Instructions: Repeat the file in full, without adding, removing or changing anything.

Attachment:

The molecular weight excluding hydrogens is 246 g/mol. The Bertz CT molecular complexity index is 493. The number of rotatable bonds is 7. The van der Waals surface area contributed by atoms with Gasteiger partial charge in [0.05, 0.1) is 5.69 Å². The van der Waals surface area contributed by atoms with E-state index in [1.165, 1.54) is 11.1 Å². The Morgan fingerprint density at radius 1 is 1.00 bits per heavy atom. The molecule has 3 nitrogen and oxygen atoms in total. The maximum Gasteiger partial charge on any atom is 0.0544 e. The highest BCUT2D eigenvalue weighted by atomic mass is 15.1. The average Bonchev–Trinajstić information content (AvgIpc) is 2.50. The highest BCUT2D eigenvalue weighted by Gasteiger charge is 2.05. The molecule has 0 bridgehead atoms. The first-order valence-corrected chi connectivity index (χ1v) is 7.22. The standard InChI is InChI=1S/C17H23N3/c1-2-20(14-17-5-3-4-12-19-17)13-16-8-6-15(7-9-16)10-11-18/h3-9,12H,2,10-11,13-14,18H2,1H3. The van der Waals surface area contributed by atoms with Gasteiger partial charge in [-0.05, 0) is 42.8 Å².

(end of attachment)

The molecular weight excluding hydrogens is 246 g/mol. The Bertz CT molecular complexity index is 493. The number of rotatable bonds is 7. The van der Waals surface area contributed by atoms with Gasteiger partial charge in [0.05, 0.1) is 5.69 Å². The van der Waals surface area contributed by atoms with E-state index in [1.165, 1.54) is 11.1 Å². The Morgan fingerprint density at radius 1 is 1.00 bits per heavy atom. The molecule has 3 nitrogen and oxygen atoms in total. The maximum Gasteiger partial charge on any atom is 0.0544 e. The highest BCUT2D eigenvalue weighted by atomic mass is 15.1. The average Bonchev–Trinajstić information content (AvgIpc) is 2.50. The highest BCUT2D eigenvalue weighted by Gasteiger charge is 2.05. The molecule has 0 bridgehead atoms. The first-order valence-corrected chi connectivity index (χ1v) is 7.22. The standard InChI is InChI=1S/C17H23N3/c1-2-20(14-17-5-3-4-12-19-17)13-16-8-6-15(7-9-16)10-11-18/h3-9,12H,2,10-11,13-14,18H2,1H3. The van der Waals surface area contributed by atoms with Gasteiger partial charge in [-0.05, 0) is 42.8 Å².